@noah – I couldn’t agree more on the impact of a positive mental attitude. I had an experience where I had to train two junior candidates for a position: one was more skilled than the other. However, the key differentiator was that the other had a positive upbeat attitude and a willingness to learn and work hard. Fast forward a year and the upbeat hard-worker had turned into a rising star while the skilled debbie downer got fired. Just goes to show.

Sadly though, as much as I know this, circumstances and people still occasionally manage to pull me out of my happy zone.
I guess I’m still a work in progress.
Thanks for the reminder and the great article.
Happy Turkey Week!!

Sal Coombes
November 25, 2013 at 6:42 am

Successful people apply their own thinking, originality and creativity to the lessons that other successful people demonstrate. There’s no one single best practice or step-by-step guide or book of magic. Instead it’s about understanding the principles and adding our own twist based on our own individual situations. I joined the course to learn from Noah’s mentality, not the steps or system.

November 25, 2013 at 6:32 am


November 25, 2013 at 6:12 am

This is the email I was waiting for.

November 25, 2013 at 5:14 am

I agree on this post. Just one thing on this for the employed. This works out if you have a good manager, somebody you believe will make you grow in the long term. Otherwise, if you get shitty admin work, on top of of a shitty boss, you won’t have the best attitude, or your cheering attitude will sound fake because you won’t believe to an inch of it (or not, if you are a good actor, but then shouldn’t you be an actor?).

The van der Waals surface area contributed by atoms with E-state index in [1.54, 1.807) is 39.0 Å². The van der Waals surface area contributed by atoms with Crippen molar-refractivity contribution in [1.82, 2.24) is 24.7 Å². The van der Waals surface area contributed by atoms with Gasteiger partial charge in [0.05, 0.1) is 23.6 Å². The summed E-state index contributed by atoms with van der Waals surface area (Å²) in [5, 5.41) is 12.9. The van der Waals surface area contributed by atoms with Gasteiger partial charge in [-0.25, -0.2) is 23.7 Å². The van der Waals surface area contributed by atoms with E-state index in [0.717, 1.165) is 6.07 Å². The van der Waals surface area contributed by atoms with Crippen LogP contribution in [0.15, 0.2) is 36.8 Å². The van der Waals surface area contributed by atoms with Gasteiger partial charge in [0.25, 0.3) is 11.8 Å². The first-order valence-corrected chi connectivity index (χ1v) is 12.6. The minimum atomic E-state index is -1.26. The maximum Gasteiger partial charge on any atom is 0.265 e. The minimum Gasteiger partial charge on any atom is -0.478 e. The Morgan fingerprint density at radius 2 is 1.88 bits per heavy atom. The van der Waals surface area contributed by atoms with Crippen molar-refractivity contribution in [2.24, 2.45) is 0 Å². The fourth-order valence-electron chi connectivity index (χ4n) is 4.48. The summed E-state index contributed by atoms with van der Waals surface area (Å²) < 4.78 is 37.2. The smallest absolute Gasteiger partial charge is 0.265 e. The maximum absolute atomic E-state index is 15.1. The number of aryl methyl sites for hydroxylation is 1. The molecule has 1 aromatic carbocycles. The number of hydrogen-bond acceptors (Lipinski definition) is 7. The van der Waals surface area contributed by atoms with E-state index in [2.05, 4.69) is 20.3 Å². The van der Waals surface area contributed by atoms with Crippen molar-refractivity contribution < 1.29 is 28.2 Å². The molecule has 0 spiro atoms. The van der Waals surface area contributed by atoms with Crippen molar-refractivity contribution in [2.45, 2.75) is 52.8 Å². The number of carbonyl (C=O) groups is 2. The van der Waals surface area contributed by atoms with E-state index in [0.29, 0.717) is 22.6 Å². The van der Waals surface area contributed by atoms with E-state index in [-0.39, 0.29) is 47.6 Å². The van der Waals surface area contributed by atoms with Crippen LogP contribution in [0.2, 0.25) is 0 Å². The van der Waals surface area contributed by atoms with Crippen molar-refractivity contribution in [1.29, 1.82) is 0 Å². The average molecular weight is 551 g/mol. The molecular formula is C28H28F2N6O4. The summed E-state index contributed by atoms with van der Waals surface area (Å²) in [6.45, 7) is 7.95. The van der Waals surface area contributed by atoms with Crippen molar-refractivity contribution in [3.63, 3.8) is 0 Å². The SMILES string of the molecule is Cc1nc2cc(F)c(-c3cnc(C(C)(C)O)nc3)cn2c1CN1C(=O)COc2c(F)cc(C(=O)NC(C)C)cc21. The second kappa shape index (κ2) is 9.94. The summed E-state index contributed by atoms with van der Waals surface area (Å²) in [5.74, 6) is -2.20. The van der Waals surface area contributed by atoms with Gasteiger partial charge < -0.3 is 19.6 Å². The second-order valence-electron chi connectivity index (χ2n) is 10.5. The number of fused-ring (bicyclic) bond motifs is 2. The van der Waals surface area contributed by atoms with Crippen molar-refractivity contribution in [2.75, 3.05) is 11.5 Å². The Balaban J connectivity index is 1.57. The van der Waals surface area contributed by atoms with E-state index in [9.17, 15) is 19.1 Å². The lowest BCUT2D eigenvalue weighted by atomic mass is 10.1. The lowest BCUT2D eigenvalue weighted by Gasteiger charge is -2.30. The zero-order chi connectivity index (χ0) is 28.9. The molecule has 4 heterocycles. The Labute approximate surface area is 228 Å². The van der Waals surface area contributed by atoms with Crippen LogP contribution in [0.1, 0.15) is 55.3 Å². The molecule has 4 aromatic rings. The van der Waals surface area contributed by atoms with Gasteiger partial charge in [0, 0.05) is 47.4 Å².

Just saying. We have to strive to take responsibility and never complain and all, but we also should strive to avoid bad bosses, because they will kill your attitude, no matter what.

Steve - Texfly
November 24, 2013 at 9:49 pm

To quote a certain D. Trump

“Get going. Move forward. Aim High. Plan a takeoff. Don’t just sit on the runway and hope someone will come along and push the airplane. It simply won’t happen. Change your attitude and gain some altitude. Believe me, you’ll love it up here.”

Its all about positivity and persistence. Keep your chin up, keep plugging away. Each time something doesn’t work, I like to think it’s one step closer to finding something that DOES work.

Cara Brett
November 24, 2013 at 8:46 pm

Most successful people I meet are pretty organised, or at least have enough organisation not to miss deadlines, or ‘forget’ to follow up.